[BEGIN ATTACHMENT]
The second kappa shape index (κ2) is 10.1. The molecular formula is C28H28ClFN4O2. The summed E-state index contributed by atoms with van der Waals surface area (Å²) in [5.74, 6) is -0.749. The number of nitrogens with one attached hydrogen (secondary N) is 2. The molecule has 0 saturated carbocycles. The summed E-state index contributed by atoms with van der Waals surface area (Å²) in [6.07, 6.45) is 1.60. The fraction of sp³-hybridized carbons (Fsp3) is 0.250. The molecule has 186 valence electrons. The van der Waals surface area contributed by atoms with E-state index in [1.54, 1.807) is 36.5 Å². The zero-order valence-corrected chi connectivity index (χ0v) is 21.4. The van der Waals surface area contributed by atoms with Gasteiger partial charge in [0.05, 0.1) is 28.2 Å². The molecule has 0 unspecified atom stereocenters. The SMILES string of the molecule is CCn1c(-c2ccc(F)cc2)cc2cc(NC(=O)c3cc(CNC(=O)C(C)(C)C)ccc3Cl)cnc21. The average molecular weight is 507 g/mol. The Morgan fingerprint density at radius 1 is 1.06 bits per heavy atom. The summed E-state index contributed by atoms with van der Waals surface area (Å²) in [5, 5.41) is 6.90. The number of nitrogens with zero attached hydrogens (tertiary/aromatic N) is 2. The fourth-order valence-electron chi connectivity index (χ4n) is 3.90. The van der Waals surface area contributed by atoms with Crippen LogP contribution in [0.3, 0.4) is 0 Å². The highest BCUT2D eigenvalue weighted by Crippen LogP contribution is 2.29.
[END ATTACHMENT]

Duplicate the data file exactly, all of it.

The second kappa shape index (κ2) is 10.1. The molecular formula is C28H28ClFN4O2. The summed E-state index contributed by atoms with van der Waals surface area (Å²) in [5.74, 6) is -0.749. The number of nitrogens with one attached hydrogen (secondary N) is 2. The molecule has 0 saturated carbocycles. The summed E-state index contributed by atoms with van der Waals surface area (Å²) in [6.07, 6.45) is 1.60. The fraction of sp³-hybridized carbons (Fsp3) is 0.250. The molecule has 186 valence electrons. The van der Waals surface area contributed by atoms with E-state index in [1.54, 1.807) is 36.5 Å². The zero-order valence-corrected chi connectivity index (χ0v) is 21.4. The van der Waals surface area contributed by atoms with Gasteiger partial charge in [0.05, 0.1) is 28.2 Å². The molecule has 0 unspecified atom stereocenters. The SMILES string of the molecule is CCn1c(-c2ccc(F)cc2)cc2cc(NC(=O)c3cc(CNC(=O)C(C)(C)C)ccc3Cl)cnc21. The average molecular weight is 507 g/mol. The Morgan fingerprint density at radius 1 is 1.06 bits per heavy atom. The summed E-state index contributed by atoms with van der Waals surface area (Å²) in [5, 5.41) is 6.90. The number of nitrogens with zero attached hydrogens (tertiary/aromatic N) is 2. The fourth-order valence-electron chi connectivity index (χ4n) is 3.90. The van der Waals surface area contributed by atoms with Crippen LogP contribution in [0.3, 0.4) is 0 Å². The highest BCUT2D eigenvalue weighted by Crippen LogP contribution is 2.29.